Unnatural Exposure Social Concerns

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Throughout the Scarpetta series, Cornwell addresses the problem of the glass ceiling: Scarpetta is an extremely qualified woman who breaks into the upper echelons of a bureaucracy and maintains her lofty position through great effort. This novel features a scene (in Chapter 13) which demonstrates where Scarpetta now stands in relation to the men in Virginia's hierarchy. Scarpetta convinces a local sheriff to cooperate in granting bail and releasing an incarcerated suspect just because of her assurance that the suspect is in fact innocent. Such a scene was unthinkable in the first novel, Postmortem, and probably throughout the first four books, because in those early books, Scarpetta held only a precarious status and felt the questioning (and often hostile) glares of Virginia's male power structure. Matters were so tense that some readers legitimately may have wondered how a woman was ever hired as Chief Medical Examiner. Now, in Unnatural...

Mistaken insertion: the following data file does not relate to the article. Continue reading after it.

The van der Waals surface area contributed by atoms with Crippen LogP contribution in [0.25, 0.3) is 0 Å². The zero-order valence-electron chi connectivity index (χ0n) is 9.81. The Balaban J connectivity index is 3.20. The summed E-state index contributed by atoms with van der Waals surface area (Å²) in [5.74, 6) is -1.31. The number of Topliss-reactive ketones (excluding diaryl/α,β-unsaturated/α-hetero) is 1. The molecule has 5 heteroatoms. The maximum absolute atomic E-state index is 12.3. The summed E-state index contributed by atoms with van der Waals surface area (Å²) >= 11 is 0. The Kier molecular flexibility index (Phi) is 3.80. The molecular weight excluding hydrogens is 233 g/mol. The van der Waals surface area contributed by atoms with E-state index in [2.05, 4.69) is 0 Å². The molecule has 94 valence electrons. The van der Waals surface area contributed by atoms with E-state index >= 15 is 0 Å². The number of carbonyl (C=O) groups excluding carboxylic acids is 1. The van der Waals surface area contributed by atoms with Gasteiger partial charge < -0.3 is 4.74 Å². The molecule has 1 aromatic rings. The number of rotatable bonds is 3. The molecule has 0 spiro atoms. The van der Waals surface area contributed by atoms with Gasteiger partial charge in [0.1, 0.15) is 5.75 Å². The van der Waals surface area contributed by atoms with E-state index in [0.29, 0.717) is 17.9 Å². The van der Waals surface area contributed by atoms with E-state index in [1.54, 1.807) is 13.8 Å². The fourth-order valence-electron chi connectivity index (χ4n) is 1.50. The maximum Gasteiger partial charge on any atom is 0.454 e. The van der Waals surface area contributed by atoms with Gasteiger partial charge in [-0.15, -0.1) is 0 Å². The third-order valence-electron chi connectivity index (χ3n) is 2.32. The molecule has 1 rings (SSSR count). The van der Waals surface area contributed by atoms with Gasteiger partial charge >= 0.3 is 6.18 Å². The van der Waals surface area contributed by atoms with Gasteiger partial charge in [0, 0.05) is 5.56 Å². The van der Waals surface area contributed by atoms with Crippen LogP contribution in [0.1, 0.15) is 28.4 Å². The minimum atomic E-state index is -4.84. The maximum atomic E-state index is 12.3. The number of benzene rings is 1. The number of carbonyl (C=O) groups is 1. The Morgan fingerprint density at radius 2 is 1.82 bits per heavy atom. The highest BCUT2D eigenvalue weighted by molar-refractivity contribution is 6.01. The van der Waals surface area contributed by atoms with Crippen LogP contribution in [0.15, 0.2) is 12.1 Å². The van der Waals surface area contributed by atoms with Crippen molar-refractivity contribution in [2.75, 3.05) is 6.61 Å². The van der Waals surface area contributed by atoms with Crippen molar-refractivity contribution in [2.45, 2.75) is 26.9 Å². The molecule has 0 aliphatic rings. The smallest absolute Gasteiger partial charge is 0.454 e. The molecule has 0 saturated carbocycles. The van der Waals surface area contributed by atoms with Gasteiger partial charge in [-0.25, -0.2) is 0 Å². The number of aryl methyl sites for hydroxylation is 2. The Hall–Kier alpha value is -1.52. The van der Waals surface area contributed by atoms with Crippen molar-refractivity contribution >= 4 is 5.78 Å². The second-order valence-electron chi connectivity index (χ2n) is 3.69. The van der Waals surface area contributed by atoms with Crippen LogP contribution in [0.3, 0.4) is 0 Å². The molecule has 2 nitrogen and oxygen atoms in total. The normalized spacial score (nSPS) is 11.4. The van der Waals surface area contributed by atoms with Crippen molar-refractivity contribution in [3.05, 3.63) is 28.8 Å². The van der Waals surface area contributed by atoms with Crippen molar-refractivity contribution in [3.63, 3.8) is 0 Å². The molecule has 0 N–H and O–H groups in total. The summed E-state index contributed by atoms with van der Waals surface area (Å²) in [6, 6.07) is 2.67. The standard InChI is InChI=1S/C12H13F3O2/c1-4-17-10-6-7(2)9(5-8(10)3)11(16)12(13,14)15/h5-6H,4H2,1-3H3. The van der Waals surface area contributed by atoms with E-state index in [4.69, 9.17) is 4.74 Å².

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This section contains 1,228 words
(approx. 5 pages at 300 words per page)
Buy the Unnatural Exposure Short Guide
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Unnatural Exposure from Gale. ©2005-2006 Thomson Gale, a part of the Thomson Corporation. All rights reserved.
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